● A party to a civil union.
● Grandparents, children, grandchildren, and siblings.
● Any other person related to the employee by blood or by present or prior marriage or civil union.
● Any other person who shares a relationship with the employee through a child.
● Any other individual whose close association with the employee is the equivalent of a family relationship as determined by the employee.
● Persons jointly residing in the same household.

The law specifically removes references to son or daughter; instead, it uses the term “child” and allows employees to choose whether they submit either a police or court record or other corroborating evidence to their employer. Employers can’t request or require that more than one document be

The law also expands protections against workplace discrimination even when it is based on an individual being perceived as a victim of violence and requires employers to make any type of reasonable workplace accommodation in response to actual or threatened violence. All information provided to the employer—including a statement of the employee or any other documentation, record, or corroborating evidence, and the fact that the employee has requested or obtained an
accommodation—must be kept strictly confidential, except when its disclosure is:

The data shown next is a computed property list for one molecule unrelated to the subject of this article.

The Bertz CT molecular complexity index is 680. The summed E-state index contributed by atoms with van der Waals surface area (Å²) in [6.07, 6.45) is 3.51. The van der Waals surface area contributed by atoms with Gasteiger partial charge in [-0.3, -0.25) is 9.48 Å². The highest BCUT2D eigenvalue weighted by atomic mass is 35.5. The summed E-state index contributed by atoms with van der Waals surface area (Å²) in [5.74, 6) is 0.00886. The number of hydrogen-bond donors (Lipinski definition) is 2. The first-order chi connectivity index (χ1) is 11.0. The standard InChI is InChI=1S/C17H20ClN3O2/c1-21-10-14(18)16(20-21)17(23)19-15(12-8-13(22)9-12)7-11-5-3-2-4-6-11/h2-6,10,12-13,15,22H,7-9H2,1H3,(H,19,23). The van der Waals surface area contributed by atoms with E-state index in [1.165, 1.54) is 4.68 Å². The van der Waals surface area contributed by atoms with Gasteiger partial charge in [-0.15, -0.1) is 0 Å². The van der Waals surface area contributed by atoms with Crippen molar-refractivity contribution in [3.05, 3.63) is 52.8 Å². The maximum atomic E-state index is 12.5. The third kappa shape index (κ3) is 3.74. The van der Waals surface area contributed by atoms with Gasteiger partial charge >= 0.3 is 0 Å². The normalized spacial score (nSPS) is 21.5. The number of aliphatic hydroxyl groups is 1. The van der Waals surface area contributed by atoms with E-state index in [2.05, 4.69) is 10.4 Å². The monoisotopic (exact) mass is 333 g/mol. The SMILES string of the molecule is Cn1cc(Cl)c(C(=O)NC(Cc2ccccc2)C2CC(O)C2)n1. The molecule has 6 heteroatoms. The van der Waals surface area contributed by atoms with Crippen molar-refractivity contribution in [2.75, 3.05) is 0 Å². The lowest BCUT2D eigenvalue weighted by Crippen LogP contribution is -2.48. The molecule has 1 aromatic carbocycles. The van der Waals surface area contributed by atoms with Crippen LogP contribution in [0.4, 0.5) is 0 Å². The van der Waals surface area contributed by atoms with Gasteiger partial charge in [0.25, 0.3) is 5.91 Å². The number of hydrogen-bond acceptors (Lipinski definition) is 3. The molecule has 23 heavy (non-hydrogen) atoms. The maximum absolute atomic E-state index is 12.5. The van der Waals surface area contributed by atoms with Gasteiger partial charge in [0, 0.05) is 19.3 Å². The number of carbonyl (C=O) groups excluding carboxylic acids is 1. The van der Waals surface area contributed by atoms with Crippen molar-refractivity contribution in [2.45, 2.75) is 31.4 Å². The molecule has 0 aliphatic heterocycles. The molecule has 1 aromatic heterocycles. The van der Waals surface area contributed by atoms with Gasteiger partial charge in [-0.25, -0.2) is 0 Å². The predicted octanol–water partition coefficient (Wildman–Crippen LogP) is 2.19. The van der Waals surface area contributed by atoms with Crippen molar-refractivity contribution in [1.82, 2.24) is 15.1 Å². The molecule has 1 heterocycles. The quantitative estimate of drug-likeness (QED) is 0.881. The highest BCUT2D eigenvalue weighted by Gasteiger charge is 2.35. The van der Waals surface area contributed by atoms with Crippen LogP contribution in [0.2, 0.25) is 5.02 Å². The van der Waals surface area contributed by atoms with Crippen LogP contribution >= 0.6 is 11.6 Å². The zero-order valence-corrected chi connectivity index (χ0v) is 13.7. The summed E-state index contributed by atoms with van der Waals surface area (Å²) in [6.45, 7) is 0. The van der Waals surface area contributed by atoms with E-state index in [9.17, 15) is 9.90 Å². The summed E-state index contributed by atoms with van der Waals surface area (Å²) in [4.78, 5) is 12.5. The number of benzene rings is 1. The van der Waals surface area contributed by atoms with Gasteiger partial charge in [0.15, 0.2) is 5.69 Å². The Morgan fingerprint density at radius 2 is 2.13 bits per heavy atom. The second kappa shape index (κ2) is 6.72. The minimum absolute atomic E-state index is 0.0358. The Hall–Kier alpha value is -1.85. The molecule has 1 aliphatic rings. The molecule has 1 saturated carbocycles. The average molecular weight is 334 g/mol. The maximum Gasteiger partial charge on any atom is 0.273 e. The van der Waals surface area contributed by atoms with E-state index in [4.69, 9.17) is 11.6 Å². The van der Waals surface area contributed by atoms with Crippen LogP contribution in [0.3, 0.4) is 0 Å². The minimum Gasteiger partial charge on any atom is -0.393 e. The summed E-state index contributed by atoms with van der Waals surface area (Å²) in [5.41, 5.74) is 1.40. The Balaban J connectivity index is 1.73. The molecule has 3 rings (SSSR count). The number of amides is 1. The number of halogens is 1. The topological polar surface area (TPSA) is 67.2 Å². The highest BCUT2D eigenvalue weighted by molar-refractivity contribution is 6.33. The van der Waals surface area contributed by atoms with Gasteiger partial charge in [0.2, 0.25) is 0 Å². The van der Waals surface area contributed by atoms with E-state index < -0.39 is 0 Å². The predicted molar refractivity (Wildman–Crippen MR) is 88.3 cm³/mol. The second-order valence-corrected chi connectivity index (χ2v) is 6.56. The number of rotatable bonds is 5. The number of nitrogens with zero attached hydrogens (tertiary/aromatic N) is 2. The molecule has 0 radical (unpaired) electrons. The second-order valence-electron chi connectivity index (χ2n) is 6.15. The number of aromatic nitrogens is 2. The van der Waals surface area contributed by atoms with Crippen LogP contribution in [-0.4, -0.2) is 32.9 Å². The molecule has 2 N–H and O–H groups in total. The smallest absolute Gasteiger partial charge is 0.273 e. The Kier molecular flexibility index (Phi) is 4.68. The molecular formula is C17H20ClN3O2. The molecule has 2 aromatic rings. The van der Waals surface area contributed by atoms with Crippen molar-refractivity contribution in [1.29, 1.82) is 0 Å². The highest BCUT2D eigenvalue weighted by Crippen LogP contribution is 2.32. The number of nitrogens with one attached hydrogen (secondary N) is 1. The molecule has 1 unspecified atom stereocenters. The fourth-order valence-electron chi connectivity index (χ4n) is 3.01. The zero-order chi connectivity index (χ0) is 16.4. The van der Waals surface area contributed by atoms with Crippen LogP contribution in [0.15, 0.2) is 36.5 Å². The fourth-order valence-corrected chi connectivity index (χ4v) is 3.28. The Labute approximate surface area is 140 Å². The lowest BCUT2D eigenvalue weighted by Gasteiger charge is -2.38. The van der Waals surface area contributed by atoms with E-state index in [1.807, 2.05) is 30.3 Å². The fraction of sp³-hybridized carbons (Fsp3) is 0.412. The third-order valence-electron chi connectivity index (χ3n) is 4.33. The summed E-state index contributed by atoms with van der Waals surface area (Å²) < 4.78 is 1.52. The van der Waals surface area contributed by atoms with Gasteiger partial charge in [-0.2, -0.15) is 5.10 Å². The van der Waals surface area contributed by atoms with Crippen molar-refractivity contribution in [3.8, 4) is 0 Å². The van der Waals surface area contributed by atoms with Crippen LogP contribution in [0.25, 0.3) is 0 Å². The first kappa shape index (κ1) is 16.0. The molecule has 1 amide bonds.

● Requested or consented to in writing by the employee; or
● Otherwise required by applicable federal or state law.

The law is effective January 1, 2022.

Limitations on Noncompete and Nonsolicit Agreements

On August 13, 2021, Illinois Governor J.B. Pritzker signed legislation (SB 672) amending the state’s Freedom to Work Act by prohibiting noncompete and nonsolicit agreements between all employees and employers unless:

● For noncompetes, the employee’s actual or expected earnings are more than $75,000 per year beginning January 1, 2022, $80,000 per year beginning on January 1, 2027, $85,000 per year beginning on January 1, 2032, and $90,000 per year beginning on January 1, 2037.

● For nonsolicits, the employee’s actual or expected earnings are more than $45,000 per year beginning January 1, 2022, $47,500 per year beginning on January 1, 2027, $50,000 per year beginning on January 1, 2032, and $52,500 per year beginning on January 1, 2037.

Even if those terms are met, both agreements are illegal and void unless:

● The employee works for the employer for at least two years after they enter the agreement, or the employer otherwise gave enough consideration to support the agreement. Consideration can be a period of employment plus additional professional or financial benefits, or just the benefits if they
are adequate.